KEIZERTIMES

By ERIC A. HOWALD
Of the Keizertimes

McNary High School lost a faithful ally last week with the passing of Dan Hays.

Hays, 67, succumbed to failing health Sunday, Feb. 19, but his impact on a generation of McNary High School students was indelible.

Hays worked with Celtic drama students for more than 14 years, he was known as the theater department’s dramaturge, providing research and printed materials for the department, and directed the school’s Shakespearean efforts for a number of years.

“He directed, he provided a historical and a literary context for every McNary production, he wrote press releases. He would come in and spend the day with kids in class. He was essentially a second instructor with a huge amount of experience,” said Linda Baker, the former director of the McNary theater program.

Hays grew up in Medford and attended Southern Oregon University where he became a protege of Angus Bowmer, the founder of the Oregon Shakespeare Festival.

Baker said he was offered a position that would have led to him directing at the festival but turned it down to pursue acting.

“He traveled and acted spending time in Scotland. He went on to earn two master’s degrees from the University of Oregon and finally landed in Salem,” Baker said.

In addition to reviewing books for the local daily newspaper, Hays became deeply entrenched in the local theater community.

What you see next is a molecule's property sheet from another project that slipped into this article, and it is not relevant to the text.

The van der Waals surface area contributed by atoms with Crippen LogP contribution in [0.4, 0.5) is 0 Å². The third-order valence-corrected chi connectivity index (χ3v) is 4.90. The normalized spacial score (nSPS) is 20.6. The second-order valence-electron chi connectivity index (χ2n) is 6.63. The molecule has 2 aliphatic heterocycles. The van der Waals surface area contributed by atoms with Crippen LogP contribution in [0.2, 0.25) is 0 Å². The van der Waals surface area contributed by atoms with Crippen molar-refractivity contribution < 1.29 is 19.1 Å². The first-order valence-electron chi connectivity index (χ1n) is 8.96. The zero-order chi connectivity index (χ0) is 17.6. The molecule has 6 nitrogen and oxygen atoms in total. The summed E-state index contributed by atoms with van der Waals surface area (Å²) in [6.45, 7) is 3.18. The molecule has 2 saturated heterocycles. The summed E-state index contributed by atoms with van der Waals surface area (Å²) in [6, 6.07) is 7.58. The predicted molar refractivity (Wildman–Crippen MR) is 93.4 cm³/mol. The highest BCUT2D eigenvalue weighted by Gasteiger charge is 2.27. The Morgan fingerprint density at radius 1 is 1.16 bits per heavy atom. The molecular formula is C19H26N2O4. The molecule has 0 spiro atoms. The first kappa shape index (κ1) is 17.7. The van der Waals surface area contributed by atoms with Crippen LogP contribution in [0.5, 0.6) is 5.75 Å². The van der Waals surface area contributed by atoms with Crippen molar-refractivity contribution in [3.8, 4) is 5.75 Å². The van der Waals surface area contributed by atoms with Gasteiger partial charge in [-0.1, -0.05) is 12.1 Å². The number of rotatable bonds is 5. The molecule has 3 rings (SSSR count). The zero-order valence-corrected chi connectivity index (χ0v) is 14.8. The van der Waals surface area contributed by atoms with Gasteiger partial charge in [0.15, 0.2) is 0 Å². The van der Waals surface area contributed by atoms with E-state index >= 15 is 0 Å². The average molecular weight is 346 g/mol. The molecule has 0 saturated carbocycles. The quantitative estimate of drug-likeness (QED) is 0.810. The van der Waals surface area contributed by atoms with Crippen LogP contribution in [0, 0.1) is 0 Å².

“Dan would say life is art and theater is life. He loved the community of theater and the potential for theater to deliver a message,” Baker said.

Baker enlisted him early along with McNary technical director Terry Rohse to help produce William Shakespeare’s works at McNary.

“We had adults from Rohse’s Windrider Productions would come in and play the adult roles and McNary students would play the younger roles. Dan just stayed and he was wonderful,” Baker said.

Baker described Hays as “a man of towering intellect with a deep love of language.” Work in the theater department morphed into a role as a mentor for students struggling or looking to excel at the written word.

“There were few 20th Century authors Dan didn’t have a direct connection with. The kids would write papers for class and he would review them and occasionally he would put them in direct contact with the authors themselves,” Baker said.

In recent years, he volunteered as a reader for McNary’s English department. Hays would read through submitted work and offer guidance for clarifying thoughts or structure.

There were times when he and Baker disputed the stage directions or other aspects of McNary performances, but even those often led to moments of tremendous levity.

“The was one time when we were going at it hammer and tongs during rehearsals and we’d be hollering at each other and the kids were rolling their eyes. Finally, I just looked back at him one day and told him ‘Dan, we have to stop arguing in front of the children,’” Baker said.

At times his quiet and commanding presence felt like a barrier between him and students, but as soon as they discovered his large heart, Hays formed strong bonds.

“He was a shy man and it made him nervous. The kids were just all energy and physical and he’s all intellect, but they met at the heart,” Baker said.

In an outpouring of comments to Baker’s Facebook announcement of Hays’s passing, former student Anthony Hudson offered the following: “Today’s been Dan Day in my house. I think a candle and some Shakespeare is going to have to happen before bed.”

An open house to celebrate Hays’s life will be held Saturday, March 3 from 4-7 p.m. For more details, check Dan Hays’s Facebook page.